If you don’t have special considerations, like international travel to see your family, then you have a little less to worry about. But if you fill out a form wrong or miss a deadline you didn’t see anywhere because they don’t really communicate clearly, you suddenly become “undocumented.” And then you will never get back on track. We pay very close attention to what our deadlines are.

The system is confusing and risky.

There are many, many types of immigrant visas you can apply for. Our first visa was a K visa, if the size of the alphabet gives you any inkling of scale. If you don’t look at immigration categories professionally, it can be overwhelming and confusing. Here’s a list of immigrant (things that give you residency) and non-immigrant visas if you’re curious on the State website.

Fun fact: green cards started out as literally green cards, then changed to non-green cards for a little while, but people were confused, so they made them green again.

My spouse is not a citizen yet. On our spousal visa, you have 3 years of residency before you are allowed to apply for citizenship. On most other types of green cards it’s about 5 years. On a student visa, it’s not possible unless you change the type of visa you’re on. And that timeline is from when you get your green card—not from when you enter the country.

As an applicant, this list of options is already confusing. If you’re engaged to someone, you seem to have three options: could get married before you apply (two options within that), or apply to get married in the US (what we did) and there is no guide to tell you what is the better choice. What’s faster? What requires more paperwork? What optional supplements can you add to your application? What will they ask for later? But at least the thousands of dollars in fees are pretty clear.

Of course, then there is the bureaucratic bloat. We had to work with at least 3 different agencies to finish the process. Filed similar paperwork multiple times in multiple places—Dallas, Hong Kong, DC, etc. They have thousands of documents just from us, because these documents are required. Someone may have read all my paperwork and learned the story of our relationship with letters from our parents and friends avowing our love. Or they might have been looking through 30 applicants in an hour and essentially judged each application based on stereotypes and file thickness. Who knows, really.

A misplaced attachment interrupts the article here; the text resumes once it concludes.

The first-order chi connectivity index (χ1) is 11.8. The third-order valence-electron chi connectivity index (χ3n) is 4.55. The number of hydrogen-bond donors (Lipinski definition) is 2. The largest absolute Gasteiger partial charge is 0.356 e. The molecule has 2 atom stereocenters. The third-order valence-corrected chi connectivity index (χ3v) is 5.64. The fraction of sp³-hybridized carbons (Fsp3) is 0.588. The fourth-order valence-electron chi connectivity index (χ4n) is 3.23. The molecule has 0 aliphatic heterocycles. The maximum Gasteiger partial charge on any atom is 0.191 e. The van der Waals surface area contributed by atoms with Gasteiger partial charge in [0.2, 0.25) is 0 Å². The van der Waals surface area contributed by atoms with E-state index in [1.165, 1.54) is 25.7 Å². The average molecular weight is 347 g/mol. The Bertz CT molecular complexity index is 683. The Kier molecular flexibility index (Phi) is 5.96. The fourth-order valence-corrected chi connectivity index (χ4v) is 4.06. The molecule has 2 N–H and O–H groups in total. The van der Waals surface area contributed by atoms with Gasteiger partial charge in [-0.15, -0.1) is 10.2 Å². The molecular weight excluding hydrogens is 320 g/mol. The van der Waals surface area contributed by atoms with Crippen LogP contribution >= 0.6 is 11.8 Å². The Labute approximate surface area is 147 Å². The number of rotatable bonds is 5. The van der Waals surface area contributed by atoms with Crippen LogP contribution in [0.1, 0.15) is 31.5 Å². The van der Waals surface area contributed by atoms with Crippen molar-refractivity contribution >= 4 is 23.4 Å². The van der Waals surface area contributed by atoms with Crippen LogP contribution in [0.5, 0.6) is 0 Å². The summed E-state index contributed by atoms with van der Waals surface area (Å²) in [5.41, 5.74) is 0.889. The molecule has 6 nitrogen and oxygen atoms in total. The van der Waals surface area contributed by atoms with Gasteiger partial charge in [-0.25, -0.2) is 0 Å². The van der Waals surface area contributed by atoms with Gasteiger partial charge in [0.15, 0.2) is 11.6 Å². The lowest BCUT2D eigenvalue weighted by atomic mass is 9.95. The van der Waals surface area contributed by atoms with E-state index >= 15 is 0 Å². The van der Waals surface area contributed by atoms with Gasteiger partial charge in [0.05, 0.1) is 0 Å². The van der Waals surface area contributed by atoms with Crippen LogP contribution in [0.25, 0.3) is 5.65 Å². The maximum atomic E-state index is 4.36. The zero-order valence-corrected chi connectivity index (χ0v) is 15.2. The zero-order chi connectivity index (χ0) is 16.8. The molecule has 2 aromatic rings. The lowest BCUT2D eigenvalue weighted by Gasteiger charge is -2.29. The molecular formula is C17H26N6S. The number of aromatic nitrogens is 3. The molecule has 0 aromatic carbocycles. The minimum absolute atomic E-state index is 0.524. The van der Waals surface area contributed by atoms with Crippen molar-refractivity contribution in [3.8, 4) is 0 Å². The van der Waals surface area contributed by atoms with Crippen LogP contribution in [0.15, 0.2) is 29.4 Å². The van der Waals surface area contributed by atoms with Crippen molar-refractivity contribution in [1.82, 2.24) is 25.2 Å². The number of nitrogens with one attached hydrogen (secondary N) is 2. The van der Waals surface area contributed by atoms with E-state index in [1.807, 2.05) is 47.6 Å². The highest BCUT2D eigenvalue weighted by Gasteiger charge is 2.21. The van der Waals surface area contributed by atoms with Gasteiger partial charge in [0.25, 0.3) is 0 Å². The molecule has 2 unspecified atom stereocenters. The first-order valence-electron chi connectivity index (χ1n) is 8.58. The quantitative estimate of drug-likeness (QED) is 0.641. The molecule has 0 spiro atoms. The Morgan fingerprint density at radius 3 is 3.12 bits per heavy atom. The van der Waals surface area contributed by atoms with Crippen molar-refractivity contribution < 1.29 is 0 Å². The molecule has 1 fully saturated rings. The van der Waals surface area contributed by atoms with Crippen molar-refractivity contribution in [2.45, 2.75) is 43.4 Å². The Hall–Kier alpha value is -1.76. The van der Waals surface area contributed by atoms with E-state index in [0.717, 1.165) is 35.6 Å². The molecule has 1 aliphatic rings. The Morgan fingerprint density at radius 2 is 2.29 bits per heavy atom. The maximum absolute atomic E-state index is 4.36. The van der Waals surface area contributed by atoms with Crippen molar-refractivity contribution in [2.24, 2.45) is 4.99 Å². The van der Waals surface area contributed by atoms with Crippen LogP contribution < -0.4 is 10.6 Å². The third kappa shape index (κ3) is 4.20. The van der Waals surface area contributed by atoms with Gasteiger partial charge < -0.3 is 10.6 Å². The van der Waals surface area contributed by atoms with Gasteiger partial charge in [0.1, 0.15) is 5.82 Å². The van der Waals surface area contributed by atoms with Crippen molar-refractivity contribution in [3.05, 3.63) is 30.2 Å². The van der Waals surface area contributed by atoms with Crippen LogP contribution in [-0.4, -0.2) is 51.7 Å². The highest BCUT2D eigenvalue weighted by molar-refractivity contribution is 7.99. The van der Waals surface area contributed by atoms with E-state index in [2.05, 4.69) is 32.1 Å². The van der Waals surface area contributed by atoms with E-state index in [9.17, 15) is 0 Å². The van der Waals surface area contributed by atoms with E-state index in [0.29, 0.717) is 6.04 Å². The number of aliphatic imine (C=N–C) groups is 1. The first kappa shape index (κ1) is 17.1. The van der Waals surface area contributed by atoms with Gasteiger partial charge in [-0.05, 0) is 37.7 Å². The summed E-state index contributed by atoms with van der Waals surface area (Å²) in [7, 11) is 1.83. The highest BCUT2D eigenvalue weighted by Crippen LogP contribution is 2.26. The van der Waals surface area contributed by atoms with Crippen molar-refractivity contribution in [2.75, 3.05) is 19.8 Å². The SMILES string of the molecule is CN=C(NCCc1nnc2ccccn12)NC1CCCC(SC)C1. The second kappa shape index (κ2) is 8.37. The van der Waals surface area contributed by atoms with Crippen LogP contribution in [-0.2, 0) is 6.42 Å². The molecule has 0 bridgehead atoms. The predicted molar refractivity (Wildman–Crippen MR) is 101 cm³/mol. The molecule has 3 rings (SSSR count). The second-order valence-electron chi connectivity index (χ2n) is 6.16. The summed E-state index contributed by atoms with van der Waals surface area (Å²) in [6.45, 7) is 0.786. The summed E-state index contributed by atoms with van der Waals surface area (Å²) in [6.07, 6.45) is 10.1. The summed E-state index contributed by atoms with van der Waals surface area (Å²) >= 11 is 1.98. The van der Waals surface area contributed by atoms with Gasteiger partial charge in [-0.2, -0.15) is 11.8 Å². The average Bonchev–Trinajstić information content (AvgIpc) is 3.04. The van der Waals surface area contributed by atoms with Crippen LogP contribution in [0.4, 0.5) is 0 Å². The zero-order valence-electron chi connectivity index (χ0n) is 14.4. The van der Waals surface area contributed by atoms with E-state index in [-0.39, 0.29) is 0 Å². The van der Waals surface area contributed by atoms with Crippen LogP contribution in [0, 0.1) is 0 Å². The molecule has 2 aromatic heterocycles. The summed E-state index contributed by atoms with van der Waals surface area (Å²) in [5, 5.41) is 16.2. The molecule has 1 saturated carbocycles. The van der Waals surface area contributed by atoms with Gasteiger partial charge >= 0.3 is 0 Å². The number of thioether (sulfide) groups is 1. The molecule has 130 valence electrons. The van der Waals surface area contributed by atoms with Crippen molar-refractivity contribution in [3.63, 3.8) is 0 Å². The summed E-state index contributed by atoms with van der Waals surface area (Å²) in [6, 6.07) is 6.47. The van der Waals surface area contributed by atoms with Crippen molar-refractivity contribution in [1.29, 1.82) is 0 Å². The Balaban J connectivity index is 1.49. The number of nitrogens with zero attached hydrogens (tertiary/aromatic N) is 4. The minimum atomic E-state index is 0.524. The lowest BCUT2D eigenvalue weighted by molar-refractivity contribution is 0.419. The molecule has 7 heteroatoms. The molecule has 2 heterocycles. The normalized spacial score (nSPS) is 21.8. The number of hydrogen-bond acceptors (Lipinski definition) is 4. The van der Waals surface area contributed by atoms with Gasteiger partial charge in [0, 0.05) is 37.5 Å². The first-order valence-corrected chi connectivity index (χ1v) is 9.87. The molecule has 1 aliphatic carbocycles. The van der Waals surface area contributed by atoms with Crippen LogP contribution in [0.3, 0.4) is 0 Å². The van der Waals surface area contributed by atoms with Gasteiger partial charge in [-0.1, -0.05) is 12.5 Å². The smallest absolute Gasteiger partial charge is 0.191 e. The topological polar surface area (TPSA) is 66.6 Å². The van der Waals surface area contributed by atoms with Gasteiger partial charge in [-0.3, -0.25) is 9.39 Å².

At least after you’ve immigrated, while you are on a green card, you like to think that you are fairly secure. But a change in policy can put you at risk, and your visa can be revoked at a whim of a law enforcement officer or a bureaucrat, as we have seen on a large scale rather recently.

Life of immigrants is fragile

We’ve seen stories of legal green card holders being deported, skilled professionals getting picked up by ICE after living in the country for dozens of years legally. It’s terrifying. You think you can trust the government to respect its own visas, but the recent actions by immigration officials seem to call into question the authority of multiple branches of the US government.

Worse, if you’re detained by immigration officials, there isn’t due process or a speedy trial for visa holders. You can be detained indefinitely and barely given a hearing, if at all. Conditions in detention centers are famously inhumane. [if you want to hear a piece about this, Embedded Podcast did a great podcast on detention centers]

Even if you become a citizen through this process, you can still get your citizenship revoked for some things within the first 5 years of your citizenship—including for joining the communist party or anything other than an honorable discharge from the military. These are avoidable things, fortunately; we aren’t communist and we aren’t in the military. But these clauses allow a recently naturalized citizen to be treated in a way that the Supreme Court has declared “a cruel and unusual punishment.”

Throughout the immigration maze, even though so much of the language is in the terminology of courts, there isn’t fairness, there isn’t due process, there is a presumption of guilt.

Fortunately for us, we are not at high risk for the most part. We can pay a lawyer; we can pay the thousands of dollars of mandated fees to all the governmental agencies; we can keep track of our paperwork and deadlines; we have a loving, stable, happy marriage; we don’t have criminal records (in any of the countries we’ve lived in); we are white and English-speaking; we are politically moderate; we are both well educated with good jobs; we have strong community networks in our home.

We had it easy. But even we often feel targeted and like our lives are fragile. It took so much work for us to get here, and I worry that even talking about our immigration process puts us at further risk. Imagine how much worse it is if you don’t have our advantages.

When I am feeling generous, I like to think this is what people mean when they say immigration reform. Improve staffing at the State Department and local immigration offices, reducing the redundancy of paperwork, creating a digital system, increasing transparency of the process, and increasing respect and effectiveness. But I know it is not. They tend to mean reducing immigration by making it harder, by making it less transparent, by making it more expensive, and making it less humane. And it is terrifying.